The ad from Trump’s fundraising committee ran Sept. 8 to Sept. 12, including on the 19th anniversary of the Sept. 11, 2001, terrorist attacks, Politico reported. It said “SUPPORT OUR TROOPS” and depicted soldiers in silhouette in the foreground with aircraft behind them:
But the aircraft are Russian.
“That’s definitely a MiG-29,” Pierre Sprey, who helped design both the F-16 and A-10 planes for the U.S. Air Force, told Politico. “I’m glad to see it’s supporting our troops.”
Trump and his campaign have had repeated issues with misusing stock images over the years. In 2015, early in his presidential campaign, Trump shared an image of himself with troops inside the U.S. flag ― except the troops in the image were Nazi soldiers from WWII:
In 2016, Trump posted a video supposedly showing U.S. military veterans ― but the video was from a neo-Nazi account on Twitter and the troops were Soviets.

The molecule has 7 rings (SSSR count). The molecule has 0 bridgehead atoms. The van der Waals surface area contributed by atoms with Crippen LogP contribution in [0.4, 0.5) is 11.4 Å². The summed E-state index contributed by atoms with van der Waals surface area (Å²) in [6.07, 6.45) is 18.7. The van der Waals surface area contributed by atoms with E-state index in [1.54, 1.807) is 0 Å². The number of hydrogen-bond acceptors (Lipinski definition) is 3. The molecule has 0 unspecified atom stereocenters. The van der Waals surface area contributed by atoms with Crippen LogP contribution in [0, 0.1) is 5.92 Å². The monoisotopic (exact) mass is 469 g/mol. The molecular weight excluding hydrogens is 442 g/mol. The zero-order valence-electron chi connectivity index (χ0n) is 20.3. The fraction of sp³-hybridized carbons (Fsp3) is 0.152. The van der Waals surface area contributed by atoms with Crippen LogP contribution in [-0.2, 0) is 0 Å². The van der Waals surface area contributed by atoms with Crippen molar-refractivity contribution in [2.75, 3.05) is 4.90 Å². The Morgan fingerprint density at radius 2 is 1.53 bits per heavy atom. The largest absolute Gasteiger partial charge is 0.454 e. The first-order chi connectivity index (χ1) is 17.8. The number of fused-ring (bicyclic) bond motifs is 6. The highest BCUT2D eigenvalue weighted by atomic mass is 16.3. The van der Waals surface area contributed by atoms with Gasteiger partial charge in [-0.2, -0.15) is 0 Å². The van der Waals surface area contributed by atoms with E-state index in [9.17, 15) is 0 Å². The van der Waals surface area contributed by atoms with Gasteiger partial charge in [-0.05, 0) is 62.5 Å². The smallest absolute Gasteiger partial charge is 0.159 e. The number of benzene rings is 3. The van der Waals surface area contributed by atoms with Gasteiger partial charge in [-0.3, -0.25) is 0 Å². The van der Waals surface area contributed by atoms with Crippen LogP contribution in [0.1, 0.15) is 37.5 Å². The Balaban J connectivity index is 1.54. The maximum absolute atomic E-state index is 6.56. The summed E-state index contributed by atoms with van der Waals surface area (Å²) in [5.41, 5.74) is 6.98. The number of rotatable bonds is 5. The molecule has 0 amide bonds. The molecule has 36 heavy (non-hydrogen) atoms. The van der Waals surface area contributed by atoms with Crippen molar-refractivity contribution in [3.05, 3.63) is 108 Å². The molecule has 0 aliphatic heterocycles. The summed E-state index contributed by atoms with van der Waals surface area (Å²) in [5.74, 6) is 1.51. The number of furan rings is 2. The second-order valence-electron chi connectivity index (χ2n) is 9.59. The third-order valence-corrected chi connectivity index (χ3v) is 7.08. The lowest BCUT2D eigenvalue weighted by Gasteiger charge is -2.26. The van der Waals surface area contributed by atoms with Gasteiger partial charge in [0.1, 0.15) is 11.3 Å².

The stock photo flubs go beyond military issues. Earlier this year, then-campaign manager Brad Parscale shared an image supposedly of Air Force One flying over a NASCAR event; the image was really from 2004.
An attempt by the Trump campaign in 2016 to show undocumented immigrants swarming over the U.S. border actually revealed migrants crossing a border in Morocco. And last year, Trump campaign ads that intended to look like testimonials from real Americans featured foreign models from stock photos.
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How to vote
Vote-by-mail ballot request deadline: Varies by state
For the Nov 3 election: States are making it easier for citizens to vote absentee by mail this year due to the coronavirus. Each state has its own rules for mail-in absentee voting. Visit your state election office website to find out if you can vote by mail.Get more information
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General Election: Nov 3, 2020
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